The theory of ultra-cold atomic gases
Researchers at the Dodd-Walls Centre for Photonic and Quantum Technologies, including Dr Danny Baillie of the Department of Physics, University of Otago, have used NeSI’s resources to help analyse the use of ultra-cold atomic gases.
Gases have recently been cooled to a billionth of a degree above absolute zero, at which point everyday thermal noise is almost totally absent and the quantum mechanical behaviour of the particles is revealed. Magnetic fields and lasers are used to confine and manipulate the gas, and even control how the atoms or molecules interact with each other. The properties of the gas can be measured in real time, typically with optical imaging, which can be used to measure the gas density on micrometre length scales. These systems are of interest in physics for fundamental studies of quantum physics and for applications into next-generation atomic clocks and quantum computers.
A feature of these ultra-cold gases is that the interactions between the particles are extremely well characterised, offering the opportunity for first-principles calculations to compare with experiment. A recent development in the field has been the production of cold samples of dipolar particles, in which the interactions between the particles is like that between two bar magnets: both long-ranged and dependent on the orientation of the particles. This interaction leads to new physical phenomena that can be explored in these systems, however the partially attractive character of the interaction (e.g. two bar magnets placed head to tail attract each other) also means the gas can be unstable and collapse, meaning the gas is lost to the experiment. When a collapse occurs it involves a complex interplay of the geometry of the confined gas, the temperature of the system, and the precise properties of the interactions. This work establishes a comprehensive theory for the conditions where the gas is stable, which is vital to providing a map for experimentalists for how to prepare and manipulate these systems.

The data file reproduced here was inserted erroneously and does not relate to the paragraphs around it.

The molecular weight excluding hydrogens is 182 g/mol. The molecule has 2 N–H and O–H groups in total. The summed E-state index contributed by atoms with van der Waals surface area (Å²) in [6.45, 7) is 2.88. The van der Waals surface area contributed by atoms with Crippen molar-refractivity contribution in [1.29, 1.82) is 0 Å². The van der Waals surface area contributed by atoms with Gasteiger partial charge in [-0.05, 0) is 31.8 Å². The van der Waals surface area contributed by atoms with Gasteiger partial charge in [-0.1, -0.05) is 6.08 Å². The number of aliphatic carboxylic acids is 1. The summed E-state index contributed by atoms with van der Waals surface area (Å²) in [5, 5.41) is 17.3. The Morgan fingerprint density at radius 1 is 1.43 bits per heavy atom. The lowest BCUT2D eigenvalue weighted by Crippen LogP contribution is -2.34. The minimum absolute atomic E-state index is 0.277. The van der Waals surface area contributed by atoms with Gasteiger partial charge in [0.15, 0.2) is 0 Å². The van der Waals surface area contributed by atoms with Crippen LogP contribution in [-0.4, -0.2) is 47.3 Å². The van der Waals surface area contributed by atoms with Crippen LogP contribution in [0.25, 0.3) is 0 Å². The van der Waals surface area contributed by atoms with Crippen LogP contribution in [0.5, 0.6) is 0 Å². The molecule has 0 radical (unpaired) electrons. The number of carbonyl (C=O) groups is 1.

According to quantum mechanics, particles of the same species are fundamentally indistinguishable: if two of them were exchanged it would be impossible to tell. Particles come in two flavours depending on the number of constituent electrons, protons and neutrons: an odd number and they are fermions; an even number and they are bosons. For fermions, the effect of exchange gives rise to the Pauli exclusion principle: two of them cannot occupy the same quantum state. The coldest bosons occupy the lowest energy state, a Bose Einstein Condensate. The exchange effect means that cold fermions are significantly more stable than bosons. Fully allowing for the exchange effect is computationally difficult: it is necessary to model both the density of the particles and their relative position. Even exploiting the cylindrical symmetry of the problem, the system has four effective dimensions and interaction effects need to be solved self-consistently.
Due to this difficulty, the researchers’ earlier work was not able to fully allow for the exchange effect, but this was rectified by using their newly developed algorithm with the computational power provided by NeSI’s Pan Cluster.
Dr Baillie says, “By using NeSI's resources we were also able to evaluate the stability at our full range of temperatures in parallel, simultaneously using almost a thousand cores, which enabled us to complete the work in a fraction of the time it would've taken using only local resources.”
Fig.1 shows that the exchange effect is significant.